God’s spirit takes residence in every Jewish home that perpetuates the model originated by Sarah.
In Parashat Toldot (p. 34), Rabbi Genack reflects upon the moral character of Eisav and compares Eisav’s conduct with that of Yosef’s brothers. Although Eisav plotted to kill Yaakov, Eisav refused to implement his plot until after his father Yitzchak passed away. In marked contrast, Yosef’s brothers had no moral compunctions about executing their brother despite the extensive grief that their father Yaakov would inevitably suffer. Rabbi Genack suggests that this contrast is implicit in the piyyut of “Eileh Ezkerah” recited on Yom Kippur. The Roman viceroy (a scion of Eisav) castigates the Ten Martyrs (scions of Yosef’s brothers). The Roman emphasizes his progenitor Eisav’s sensitivity to his father Yitzchak, and contrasts it with the callousness that the ten brothers of Yosef exhibited toward their father Yaakov.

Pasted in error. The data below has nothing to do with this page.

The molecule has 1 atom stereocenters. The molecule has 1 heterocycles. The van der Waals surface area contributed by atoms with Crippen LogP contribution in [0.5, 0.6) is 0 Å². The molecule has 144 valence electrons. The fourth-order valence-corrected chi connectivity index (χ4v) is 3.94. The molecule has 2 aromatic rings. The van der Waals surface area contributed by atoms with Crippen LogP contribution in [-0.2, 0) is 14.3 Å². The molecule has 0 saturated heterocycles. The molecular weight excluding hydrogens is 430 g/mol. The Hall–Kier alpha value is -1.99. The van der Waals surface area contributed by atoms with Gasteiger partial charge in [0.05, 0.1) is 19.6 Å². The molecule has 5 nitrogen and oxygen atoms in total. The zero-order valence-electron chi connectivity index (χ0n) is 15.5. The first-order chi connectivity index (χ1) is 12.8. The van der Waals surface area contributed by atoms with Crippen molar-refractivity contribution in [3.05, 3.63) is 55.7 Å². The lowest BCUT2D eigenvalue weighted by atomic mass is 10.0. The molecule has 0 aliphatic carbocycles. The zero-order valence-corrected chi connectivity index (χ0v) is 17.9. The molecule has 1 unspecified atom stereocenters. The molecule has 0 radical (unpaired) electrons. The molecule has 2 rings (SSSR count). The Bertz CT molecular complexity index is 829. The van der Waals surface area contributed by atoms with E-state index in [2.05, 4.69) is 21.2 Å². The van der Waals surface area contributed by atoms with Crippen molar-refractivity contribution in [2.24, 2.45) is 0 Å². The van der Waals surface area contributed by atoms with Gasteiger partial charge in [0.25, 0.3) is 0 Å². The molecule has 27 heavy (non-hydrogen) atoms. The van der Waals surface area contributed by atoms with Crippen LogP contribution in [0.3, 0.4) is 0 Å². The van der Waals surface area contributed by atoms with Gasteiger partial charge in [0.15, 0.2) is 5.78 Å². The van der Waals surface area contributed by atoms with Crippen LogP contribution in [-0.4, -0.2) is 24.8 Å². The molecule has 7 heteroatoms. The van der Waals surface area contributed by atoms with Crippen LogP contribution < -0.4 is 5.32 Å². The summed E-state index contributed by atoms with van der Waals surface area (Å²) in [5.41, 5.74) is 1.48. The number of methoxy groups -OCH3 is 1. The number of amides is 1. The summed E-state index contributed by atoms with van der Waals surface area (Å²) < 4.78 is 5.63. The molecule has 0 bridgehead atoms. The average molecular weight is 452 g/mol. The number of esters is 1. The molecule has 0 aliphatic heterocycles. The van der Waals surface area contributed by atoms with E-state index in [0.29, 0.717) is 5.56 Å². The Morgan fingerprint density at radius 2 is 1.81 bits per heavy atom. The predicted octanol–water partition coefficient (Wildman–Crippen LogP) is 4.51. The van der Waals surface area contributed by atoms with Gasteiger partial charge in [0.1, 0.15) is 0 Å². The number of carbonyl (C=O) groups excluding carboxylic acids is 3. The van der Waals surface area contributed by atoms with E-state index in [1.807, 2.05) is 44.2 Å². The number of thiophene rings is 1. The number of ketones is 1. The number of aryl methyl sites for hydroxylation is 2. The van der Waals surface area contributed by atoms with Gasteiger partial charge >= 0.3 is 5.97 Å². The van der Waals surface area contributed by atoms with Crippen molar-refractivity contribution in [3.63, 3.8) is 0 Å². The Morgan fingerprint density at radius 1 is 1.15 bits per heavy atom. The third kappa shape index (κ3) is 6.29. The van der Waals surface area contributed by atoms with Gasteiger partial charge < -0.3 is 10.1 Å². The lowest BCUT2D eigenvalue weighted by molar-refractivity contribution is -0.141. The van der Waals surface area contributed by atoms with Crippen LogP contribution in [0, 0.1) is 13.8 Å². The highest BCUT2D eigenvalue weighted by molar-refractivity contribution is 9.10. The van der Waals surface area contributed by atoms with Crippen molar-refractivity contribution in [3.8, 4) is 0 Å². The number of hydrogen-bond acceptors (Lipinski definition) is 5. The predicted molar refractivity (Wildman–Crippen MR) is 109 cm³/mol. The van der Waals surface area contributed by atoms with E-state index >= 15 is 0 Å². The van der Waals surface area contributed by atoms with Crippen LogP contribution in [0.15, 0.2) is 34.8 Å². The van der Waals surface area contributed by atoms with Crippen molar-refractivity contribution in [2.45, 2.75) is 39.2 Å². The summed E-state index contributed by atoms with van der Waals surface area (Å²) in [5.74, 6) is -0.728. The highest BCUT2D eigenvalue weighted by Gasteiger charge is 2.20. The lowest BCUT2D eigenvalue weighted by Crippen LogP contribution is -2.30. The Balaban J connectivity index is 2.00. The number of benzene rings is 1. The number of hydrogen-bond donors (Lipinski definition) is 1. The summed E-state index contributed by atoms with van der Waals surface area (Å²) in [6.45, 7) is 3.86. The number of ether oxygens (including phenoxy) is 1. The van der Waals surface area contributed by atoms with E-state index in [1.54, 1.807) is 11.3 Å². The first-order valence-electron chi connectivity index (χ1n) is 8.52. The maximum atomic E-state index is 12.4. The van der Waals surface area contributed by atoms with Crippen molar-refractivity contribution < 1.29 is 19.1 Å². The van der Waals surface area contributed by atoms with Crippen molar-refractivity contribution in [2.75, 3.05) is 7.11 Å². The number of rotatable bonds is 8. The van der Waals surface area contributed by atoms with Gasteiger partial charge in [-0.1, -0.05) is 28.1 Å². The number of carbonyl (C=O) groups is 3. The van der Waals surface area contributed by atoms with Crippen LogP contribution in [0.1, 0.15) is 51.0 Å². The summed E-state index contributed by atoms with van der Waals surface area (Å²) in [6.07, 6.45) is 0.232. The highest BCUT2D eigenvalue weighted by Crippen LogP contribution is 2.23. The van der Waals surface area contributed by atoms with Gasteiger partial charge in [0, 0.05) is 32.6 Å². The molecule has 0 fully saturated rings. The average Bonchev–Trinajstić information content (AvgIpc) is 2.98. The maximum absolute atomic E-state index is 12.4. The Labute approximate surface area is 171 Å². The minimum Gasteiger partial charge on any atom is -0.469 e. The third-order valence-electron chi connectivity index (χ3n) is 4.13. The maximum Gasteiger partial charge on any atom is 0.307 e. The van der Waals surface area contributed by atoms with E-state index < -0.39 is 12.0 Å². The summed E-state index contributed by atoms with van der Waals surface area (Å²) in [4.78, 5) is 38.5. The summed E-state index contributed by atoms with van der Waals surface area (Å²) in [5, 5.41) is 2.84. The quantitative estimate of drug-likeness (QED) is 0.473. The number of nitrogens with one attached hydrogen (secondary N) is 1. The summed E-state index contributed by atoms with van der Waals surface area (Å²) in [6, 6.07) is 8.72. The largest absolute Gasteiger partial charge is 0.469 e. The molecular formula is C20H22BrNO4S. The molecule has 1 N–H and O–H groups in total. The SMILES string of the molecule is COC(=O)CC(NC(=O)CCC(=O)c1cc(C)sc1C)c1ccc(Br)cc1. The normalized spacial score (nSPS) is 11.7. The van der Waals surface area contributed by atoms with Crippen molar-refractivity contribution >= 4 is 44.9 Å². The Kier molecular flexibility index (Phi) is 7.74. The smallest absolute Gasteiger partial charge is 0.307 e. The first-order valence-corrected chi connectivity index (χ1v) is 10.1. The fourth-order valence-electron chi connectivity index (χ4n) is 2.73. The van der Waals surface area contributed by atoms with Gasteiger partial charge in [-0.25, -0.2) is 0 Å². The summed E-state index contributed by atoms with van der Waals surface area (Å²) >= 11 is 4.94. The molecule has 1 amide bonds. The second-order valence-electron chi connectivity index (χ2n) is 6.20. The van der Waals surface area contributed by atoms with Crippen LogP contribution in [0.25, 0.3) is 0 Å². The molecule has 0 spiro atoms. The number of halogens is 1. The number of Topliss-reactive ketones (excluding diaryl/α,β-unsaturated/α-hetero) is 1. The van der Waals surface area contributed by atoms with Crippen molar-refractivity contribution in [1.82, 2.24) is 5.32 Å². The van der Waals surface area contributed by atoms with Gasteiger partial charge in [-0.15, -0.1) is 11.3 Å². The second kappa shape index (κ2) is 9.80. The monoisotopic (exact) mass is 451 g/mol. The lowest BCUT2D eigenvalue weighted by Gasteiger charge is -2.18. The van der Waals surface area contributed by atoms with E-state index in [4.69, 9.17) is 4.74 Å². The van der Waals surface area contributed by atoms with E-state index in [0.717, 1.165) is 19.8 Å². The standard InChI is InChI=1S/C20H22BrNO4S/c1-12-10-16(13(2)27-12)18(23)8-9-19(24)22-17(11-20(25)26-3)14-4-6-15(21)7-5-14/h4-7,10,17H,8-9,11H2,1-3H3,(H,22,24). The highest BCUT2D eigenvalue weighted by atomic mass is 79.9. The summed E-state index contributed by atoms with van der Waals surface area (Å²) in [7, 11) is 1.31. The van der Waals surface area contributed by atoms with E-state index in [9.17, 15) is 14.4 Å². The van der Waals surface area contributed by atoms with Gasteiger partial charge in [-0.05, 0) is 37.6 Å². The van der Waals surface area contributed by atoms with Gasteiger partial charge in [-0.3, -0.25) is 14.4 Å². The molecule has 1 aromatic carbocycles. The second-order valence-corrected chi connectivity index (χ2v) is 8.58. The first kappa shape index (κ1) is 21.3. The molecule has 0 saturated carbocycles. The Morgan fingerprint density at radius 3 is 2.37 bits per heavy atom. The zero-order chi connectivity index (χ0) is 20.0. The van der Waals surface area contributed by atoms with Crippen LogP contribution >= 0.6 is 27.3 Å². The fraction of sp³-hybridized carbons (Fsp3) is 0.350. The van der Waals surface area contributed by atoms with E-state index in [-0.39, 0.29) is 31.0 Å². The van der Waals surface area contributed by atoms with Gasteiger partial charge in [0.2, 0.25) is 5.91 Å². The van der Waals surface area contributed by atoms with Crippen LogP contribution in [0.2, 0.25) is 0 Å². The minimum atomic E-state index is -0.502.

Rabbi Genack further develops this thought in Parashat Vayigash (p. 65) by analyzing the exchange between Yosef and his brothers after he reveals his true identity to them. Yosef cautions his brothers, “Al tei’atzvu ve’al yichar bieineichem, Do not be aggravated nor angry [that you have sold me down to Mitzrayim]” (45:5). Yosef’s selection of the words “al tei’atzvu, do not be aggravated” and the phrase “ve’al yichar bieineichem, do not be angry,” is puzzling. Anger and aggravation are not the responses of one who has a guilty conscience. Why didn’t Yosef simply tell his brothers not to feel guilty about the horrible crime of selling him into slavery? Moreover, during their initial encounter with Yosef, the brothers used the words “aval asheimim anachnu” (42:21) to express their remorse on having sold Yosef into slavery. Why then didn’t Yosef use the same word asheim? Why didn’t he seek to assuage their guilty conscience rather than caution them to temper their anger? Rabbi Genack notes that the phrase “al tei’atzvu ve’al yichar bieineichem” are the same words that the Torah uses to describe the reaction of the sons of Yaakov when they heard of Dina’s abduction. The Torah writes “vayitatzvu ha’anashim vayichar lahem, they became aggravated and angry” (34:7). Yosef was subtly chastising his brothers. His brothers were willing to wage a near-suicidal battle to rescue their sister. They exhibited such anger and vengeance when their sister was kidnapped. Yet these same brothers were unable to muster any similar sentiment of anger and vengeance when Yosef was sold into slavery. Implicit in Yosef’s choice of words are the questions, “Why did you not care? Why did you discriminate against me? Why did you not undertake my defense with the same alacrity and fortitude you displayed on behalf of your sister?”